So, in case you hadn't noticed, I think SQL Prompt is awesome.  For years I've been doing SQL development as part of my larger coding projects and every time I'd write a piece of SQL I'd think to myself, "ugh - this is so inefficient".  The structure of SQL statements are such that it seems like you keep writing the same things over and over again, substituting a few words here and there.  Just simple tab-completion of the typical commands (SELECT, UPDATE, DELETE, FROM, WHERE) would've been a godsend, but when I finally found SQL Prompt, I got a lot more than just that.  The first thing you'll notice when you first kick up Management Studio after installing is a little, unobtrusive dialog box pops up at the bottom right hand corner of your screen, letting you know that it's parsing through your databases, determining their schema so that it can provide you with the coolest feature: IntelliSense (though they don't call it that... 'cause that would be infringement... right?).  What's more, we're not just talking about a single drop-down with available choices, but a full-blown contextual dialog that intuitively shows you what you're most likely looking for... and then some.  In the initial view, tables, views, stored procs., etc. are all listed in the same list, each with a little icon indicating what type they are.  Then, if you know you're looking for a specific type of object, you can use the intuitive Ctrl-left & right keystrokes to change which tab you're on, allowing you to filter out all of the objects except for a particular type.  I know I keep using the word "intuitive", but that's because that's the word that kept coming to my mind the first few times I used it; there's simply no better word to describe it (plus I lost my thesaurus :)!  Oh, and if all of that intuitiveness isn't enough for ya, guess what happens when you highlight, say, a table or a view while in this dialog?  It shows you that object's schema!  Yeah... that's right.  This is especially helpful when you're not exactly sure what table/column, etc. you're looking for; instead of doing a bunch of typing and deleting, you can just look at the preview pane and see if the column, key, whatever that you're looking for is there.  If not, you just keep on scrolling to the next object.  It's almost like database object window shopping!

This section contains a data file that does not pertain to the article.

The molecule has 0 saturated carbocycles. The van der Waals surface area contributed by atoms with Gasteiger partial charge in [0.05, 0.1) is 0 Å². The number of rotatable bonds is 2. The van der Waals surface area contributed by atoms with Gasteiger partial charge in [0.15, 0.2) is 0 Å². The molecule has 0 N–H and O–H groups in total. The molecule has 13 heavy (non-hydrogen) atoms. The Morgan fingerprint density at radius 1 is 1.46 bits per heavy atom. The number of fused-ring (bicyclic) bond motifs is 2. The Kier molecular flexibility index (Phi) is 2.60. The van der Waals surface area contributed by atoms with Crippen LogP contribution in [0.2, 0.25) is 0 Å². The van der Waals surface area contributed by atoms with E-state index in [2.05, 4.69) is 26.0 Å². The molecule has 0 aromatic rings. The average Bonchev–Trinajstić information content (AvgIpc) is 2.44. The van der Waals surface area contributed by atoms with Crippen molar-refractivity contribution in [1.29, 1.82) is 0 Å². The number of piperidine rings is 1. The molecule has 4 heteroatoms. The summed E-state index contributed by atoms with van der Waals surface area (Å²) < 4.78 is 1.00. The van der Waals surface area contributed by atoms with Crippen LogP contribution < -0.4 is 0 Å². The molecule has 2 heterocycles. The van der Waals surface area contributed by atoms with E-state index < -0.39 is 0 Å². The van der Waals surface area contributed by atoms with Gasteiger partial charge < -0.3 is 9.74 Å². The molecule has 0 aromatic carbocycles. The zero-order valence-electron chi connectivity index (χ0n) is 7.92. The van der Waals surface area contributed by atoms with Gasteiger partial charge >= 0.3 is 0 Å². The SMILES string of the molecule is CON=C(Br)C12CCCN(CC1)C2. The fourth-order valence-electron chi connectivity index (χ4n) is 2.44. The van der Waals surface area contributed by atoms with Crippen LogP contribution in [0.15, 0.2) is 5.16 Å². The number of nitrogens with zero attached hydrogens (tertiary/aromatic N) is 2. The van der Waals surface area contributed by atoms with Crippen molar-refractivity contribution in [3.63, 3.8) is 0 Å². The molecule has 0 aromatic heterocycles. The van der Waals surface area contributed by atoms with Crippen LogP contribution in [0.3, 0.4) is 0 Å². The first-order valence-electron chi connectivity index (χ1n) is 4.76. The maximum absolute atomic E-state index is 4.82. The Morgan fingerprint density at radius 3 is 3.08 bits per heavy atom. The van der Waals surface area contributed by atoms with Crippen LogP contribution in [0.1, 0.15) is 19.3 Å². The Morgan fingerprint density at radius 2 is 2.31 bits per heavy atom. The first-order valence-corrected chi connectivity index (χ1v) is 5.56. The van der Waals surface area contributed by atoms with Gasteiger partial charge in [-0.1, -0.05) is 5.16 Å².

There isn't a whole lot of bad stuff I can say about SQL Prompt.  It shows up when you need it, it does what you'd expect, and it goes away...  I would expect that the most likely area complaints would arise in a product like this is in speed, efficiency, and accuracy/knowledge of the auto-completion.  To this point, I must admit that there have been a few times when I've expected something to be there (such as a simple/common keyword) that just didn't show up; to be fair, though, there have been many more instances in which I have expected something would not show up as a suggestion (such as a variable I just created a second ago), and it did.  I also feel as though I need to mention that I talked to our DBA today and he mentioned that he was not happy with the speed of SQL Prompt, so much so that he ended up completely uninstalling it.  (To be fair, he did mention that he's never been happy with any SQL efficiency tool, so maybe his standards are a bit high.)